A blind man who says a realtor “tricked” him into selling his Toronto home against his will is taking the dispute to court..
Harold Verge, 73, and his wife Florence filed a $1.25-million lawsuit Wednesday against GTA realtor Vince Iannello and Royal LePage Your Community Realty brokerage alleging both were negligent.
The statement of claim seeks $1.25 million in general and punitive damages. The allegations have not been tested in court.
Verge, who was born blind, says the sale of his home has left the couple sleepless and distraught over their future. He says they don’t have enough money to buy another home.
The Verges and their lawyer showed CBC Toronto numerous documents leading to the transaction, including the agreement of purchase and sale.
The couple is now renting a smaller home several kilometres away from their old neighbourhood.
“I think he needs to get his act together,” the soft spoken Verge told CBC News about Iannello and the lawsuit he filed against the realtor.
For his part, Iannello maintains he acted professionally at all times.
“I vehemently deny any allegations of negligence or wrongdoing,” he stated in an email to CBC News.
In April, the Verges moved out of their home at 42 Connaught Ave. in the Queen Street East and Greenwood Avenue area after they say it was sold against their will. They had lived there since 1995.
“He tricked us. My wife feels the same way,” Verge said.
Iannello had offered to help the Verges renew their mortgages last December.
The day after the mortgages were renewed, Iannello allegedly told the Verges they were no longer allowed to own their home.
“He wrongly advised the Plaintiffs that as they were both over 65 years of age, in law, it was not lawful for them to own real estate. This advice was knowingly false,” according to the statement of claim.
There are no laws preventing seniors from owning property in Canada.
Home was never listed on MLS
The lawsuit also alleges the home was sold for “well under its market value.”
“The Defendants failed to exercise the standard of care expected of reasonably careful and diligent real estate professionals,” the statement of claim reads.
The two-and-a-half storey semi detached house sold for $675 000.
The home, which required significant work, had been appraised at $750 000, according to an internal Royal LePage email obtained by CBC News. The email also noted two other semi-detached homes on the street had recently sold for about $880 000.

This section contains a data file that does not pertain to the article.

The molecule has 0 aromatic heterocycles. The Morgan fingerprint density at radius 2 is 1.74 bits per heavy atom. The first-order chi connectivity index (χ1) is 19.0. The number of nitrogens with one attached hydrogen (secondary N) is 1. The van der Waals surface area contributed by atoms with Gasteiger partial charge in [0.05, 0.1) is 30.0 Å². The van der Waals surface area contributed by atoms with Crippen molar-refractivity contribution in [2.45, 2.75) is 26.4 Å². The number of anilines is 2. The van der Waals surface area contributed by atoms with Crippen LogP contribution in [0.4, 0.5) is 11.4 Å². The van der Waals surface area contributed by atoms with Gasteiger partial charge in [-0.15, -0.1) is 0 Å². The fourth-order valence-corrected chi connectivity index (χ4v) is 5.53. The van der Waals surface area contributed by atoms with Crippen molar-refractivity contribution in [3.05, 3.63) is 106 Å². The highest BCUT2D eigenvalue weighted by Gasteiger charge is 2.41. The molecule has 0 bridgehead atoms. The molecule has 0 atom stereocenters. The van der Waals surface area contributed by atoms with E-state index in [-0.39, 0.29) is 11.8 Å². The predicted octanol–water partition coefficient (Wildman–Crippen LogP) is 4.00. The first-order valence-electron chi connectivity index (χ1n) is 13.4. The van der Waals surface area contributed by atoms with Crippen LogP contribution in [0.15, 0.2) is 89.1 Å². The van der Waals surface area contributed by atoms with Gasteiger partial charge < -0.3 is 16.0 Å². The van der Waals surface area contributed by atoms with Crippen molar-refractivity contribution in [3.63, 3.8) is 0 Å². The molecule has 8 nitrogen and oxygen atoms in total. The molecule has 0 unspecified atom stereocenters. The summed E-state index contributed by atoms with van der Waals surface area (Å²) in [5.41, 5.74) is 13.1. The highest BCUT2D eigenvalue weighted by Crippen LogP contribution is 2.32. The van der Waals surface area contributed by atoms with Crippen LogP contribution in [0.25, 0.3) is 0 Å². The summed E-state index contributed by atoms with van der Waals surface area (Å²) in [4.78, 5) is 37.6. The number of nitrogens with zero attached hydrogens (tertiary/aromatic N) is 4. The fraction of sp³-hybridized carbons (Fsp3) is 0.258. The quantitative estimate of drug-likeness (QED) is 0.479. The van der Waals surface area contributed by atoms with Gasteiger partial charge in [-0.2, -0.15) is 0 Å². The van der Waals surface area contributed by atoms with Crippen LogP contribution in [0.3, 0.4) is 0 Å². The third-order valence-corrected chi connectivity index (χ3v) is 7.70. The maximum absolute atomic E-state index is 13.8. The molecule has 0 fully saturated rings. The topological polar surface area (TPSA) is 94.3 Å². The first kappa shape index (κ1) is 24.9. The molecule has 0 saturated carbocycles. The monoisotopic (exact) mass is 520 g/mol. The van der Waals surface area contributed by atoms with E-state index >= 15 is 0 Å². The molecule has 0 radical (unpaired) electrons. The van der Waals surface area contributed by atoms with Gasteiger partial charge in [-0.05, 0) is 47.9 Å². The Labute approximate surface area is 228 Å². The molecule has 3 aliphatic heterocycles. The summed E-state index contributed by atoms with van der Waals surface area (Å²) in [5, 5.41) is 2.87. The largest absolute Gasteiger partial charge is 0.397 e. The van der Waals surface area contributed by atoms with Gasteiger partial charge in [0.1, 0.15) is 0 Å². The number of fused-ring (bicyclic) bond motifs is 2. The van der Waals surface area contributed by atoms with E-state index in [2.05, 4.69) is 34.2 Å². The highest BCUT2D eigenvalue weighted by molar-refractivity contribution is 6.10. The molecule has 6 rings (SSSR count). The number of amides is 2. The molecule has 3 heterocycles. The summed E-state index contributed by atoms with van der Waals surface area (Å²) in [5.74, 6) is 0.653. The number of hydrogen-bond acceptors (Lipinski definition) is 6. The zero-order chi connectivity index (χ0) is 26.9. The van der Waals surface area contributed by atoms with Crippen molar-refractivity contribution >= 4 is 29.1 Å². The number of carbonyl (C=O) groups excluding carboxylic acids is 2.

Iannello never listed the property on the Multiple Listings Service (MLS) — the online website realtors often use to attract a larger pool of potential buyers.
Instead, the statement of claim says, Iannello emailed his fellow agents at the Royal LePage Your Community Realty brokerage where he worked, to let them know the house was available.
A fellow agent found a buyer nine days later.
The Verges say they did not want to sell their home.
But, according to the statement of claim, Iannello and Royal LePage Your Community Realty “advised the Plaintiffs to accept the offer to purchase that had been presented to them and wrongfully advised that the offer contained an option in their favour to abort the transaction if they so chose. The offer did not have such a proviso.”
Iannello’s realtor licence no longer active
CBC News has learned Iannello ‘s realtor licence is no longer active.
He “is no longer working for Royal LePage,” according to spokesperson Sarah Louise Gardiner.
“As of May 27, 2019 Vince Iannello is not registered to trade real estate in Ontario,” according to Joseph Richer of RECO-The Real Estate Council of Ontario-the province’s licensing body for realtors.
Brian Kolenda, a lawyer representing Iannello, told CBC News the former realtor’s licence could soon be reinstated.
“Like all real estate professionals, Mr. Iannello can only practise real estate through a brokerage. He is currently not with a brokerage and so his registration with RECO is no longer active.”
“This change in status is an automatic process and he has not been suspended. His registration will be transferred when he rejoins a brokerage, as he intends to do” Kolenda added.
Iannello is also a chartered professional accountant.
“I am entirely confident in my suitability to act on behalf of clients in my capacity as a real estate agent as well as a chartered professional accountant. I have not engaged in any dishonest, unprofessional or negligent conduct,” he told CBC News.
According to Chartered Professional Accountants Ontario — the province’s licensing body — Iannello’s licence is in good standing.